I keep hearing that we've done this transition before; from agriculture to manufacturing. Which is fine, but manufacturing was already obviously in need of people when agriculture was winding down. It was the expansion of manufacturing that made agriculture redundant, as machines were manufactured that did the work instead of people.

Of course, now that manufacturing was available, new markets were created, new products could be made that people wanted, and eventually there were as many people employed in manufacturing as there used to be in agriculture. Especially when the World Wars came around and created all sorts of new demands.

Now, software is being written that does work instead of people. And there are new products out there that simply weren't imaginable just a few years ago. However, software development takes very, very few people compared to manufacturing; the new markets that are opening up take few people to get started, and a few more to keep running.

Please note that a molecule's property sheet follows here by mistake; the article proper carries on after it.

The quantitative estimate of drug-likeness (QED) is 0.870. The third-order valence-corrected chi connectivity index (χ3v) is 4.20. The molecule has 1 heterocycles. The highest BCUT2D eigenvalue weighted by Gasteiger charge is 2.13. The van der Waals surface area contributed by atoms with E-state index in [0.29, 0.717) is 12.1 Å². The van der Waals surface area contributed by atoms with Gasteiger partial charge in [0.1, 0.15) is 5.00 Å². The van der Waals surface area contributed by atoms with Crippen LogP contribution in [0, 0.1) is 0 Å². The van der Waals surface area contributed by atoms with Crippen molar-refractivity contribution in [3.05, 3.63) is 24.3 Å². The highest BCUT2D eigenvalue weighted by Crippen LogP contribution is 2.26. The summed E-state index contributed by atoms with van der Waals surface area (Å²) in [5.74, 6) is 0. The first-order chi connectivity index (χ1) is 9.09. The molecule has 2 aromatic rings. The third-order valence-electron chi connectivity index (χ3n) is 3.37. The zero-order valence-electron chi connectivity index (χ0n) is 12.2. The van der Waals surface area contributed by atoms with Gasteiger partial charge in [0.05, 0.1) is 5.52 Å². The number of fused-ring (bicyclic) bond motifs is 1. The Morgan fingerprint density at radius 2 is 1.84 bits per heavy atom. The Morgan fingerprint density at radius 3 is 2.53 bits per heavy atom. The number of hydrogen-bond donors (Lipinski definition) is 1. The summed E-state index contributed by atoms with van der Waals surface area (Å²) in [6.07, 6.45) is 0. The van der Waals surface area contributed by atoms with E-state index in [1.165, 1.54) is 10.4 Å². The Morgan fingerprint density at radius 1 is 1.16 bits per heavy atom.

Meanwhile, manufacturing hasn't been standing still; instead, production of goods is becoming similarly more streamlined, and the efficiency improvements (made possible in part by software) translate into a need for fewer people.

So, to those who point to the transition from agriculture to manufacturing as a model for navigating our current transition from manufacturing to... something else... please elaborate on where the new demand for workers will come from? As we get more efficient, and need fewer people, in every step of almost every industry, where are the people who are being made redundant going to be required? Where are the new products that require large quantities of workers to produce or service?
posted by MrVisible at 10:53 AM on September 15, 2011